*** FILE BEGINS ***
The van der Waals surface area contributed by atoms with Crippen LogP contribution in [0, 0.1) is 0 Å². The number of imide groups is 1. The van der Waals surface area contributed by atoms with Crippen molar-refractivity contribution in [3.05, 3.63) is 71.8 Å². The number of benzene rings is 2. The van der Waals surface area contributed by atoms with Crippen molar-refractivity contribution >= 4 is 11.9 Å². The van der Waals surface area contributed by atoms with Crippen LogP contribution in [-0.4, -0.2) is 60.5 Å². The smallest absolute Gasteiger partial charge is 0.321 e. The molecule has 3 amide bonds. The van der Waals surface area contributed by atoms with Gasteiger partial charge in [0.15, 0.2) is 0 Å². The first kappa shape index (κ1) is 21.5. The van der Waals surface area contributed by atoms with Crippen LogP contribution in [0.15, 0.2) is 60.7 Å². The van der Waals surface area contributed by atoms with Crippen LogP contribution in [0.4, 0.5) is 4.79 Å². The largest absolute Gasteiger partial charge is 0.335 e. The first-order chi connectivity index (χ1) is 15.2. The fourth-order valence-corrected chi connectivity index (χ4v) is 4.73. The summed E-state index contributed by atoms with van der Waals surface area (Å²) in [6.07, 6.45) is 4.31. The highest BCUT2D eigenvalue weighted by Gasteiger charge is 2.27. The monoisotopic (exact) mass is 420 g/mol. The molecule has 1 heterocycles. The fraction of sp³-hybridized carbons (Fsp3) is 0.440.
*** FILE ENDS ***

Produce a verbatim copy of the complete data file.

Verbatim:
The van der Waals surface area contributed by atoms with Crippen LogP contribution in [0, 0.1) is 0 Å². The number of imide groups is 1. The van der Waals surface area contributed by atoms with Crippen molar-refractivity contribution in [3.05, 3.63) is 71.8 Å². The number of benzene rings is 2. The van der Waals surface area contributed by atoms with Crippen molar-refractivity contribution >= 4 is 11.9 Å². The van der Waals surface area contributed by atoms with Crippen LogP contribution in [-0.4, -0.2) is 60.5 Å². The smallest absolute Gasteiger partial charge is 0.321 e. The molecule has 3 amide bonds. The van der Waals surface area contributed by atoms with Gasteiger partial charge in [0.15, 0.2) is 0 Å². The first kappa shape index (κ1) is 21.5. The van der Waals surface area contributed by atoms with Crippen LogP contribution in [0.15, 0.2) is 60.7 Å². The van der Waals surface area contributed by atoms with Crippen LogP contribution in [0.4, 0.5) is 4.79 Å². The largest absolute Gasteiger partial charge is 0.335 e. The first-order chi connectivity index (χ1) is 15.2. The fourth-order valence-corrected chi connectivity index (χ4v) is 4.73. The summed E-state index contributed by atoms with van der Waals surface area (Å²) in [6.07, 6.45) is 4.31. The highest BCUT2D eigenvalue weighted by Gasteiger charge is 2.27. The monoisotopic (exact) mass is 420 g/mol. The molecule has 1 heterocycles. The fraction of sp³-hybridized carbons (Fsp3) is 0.440.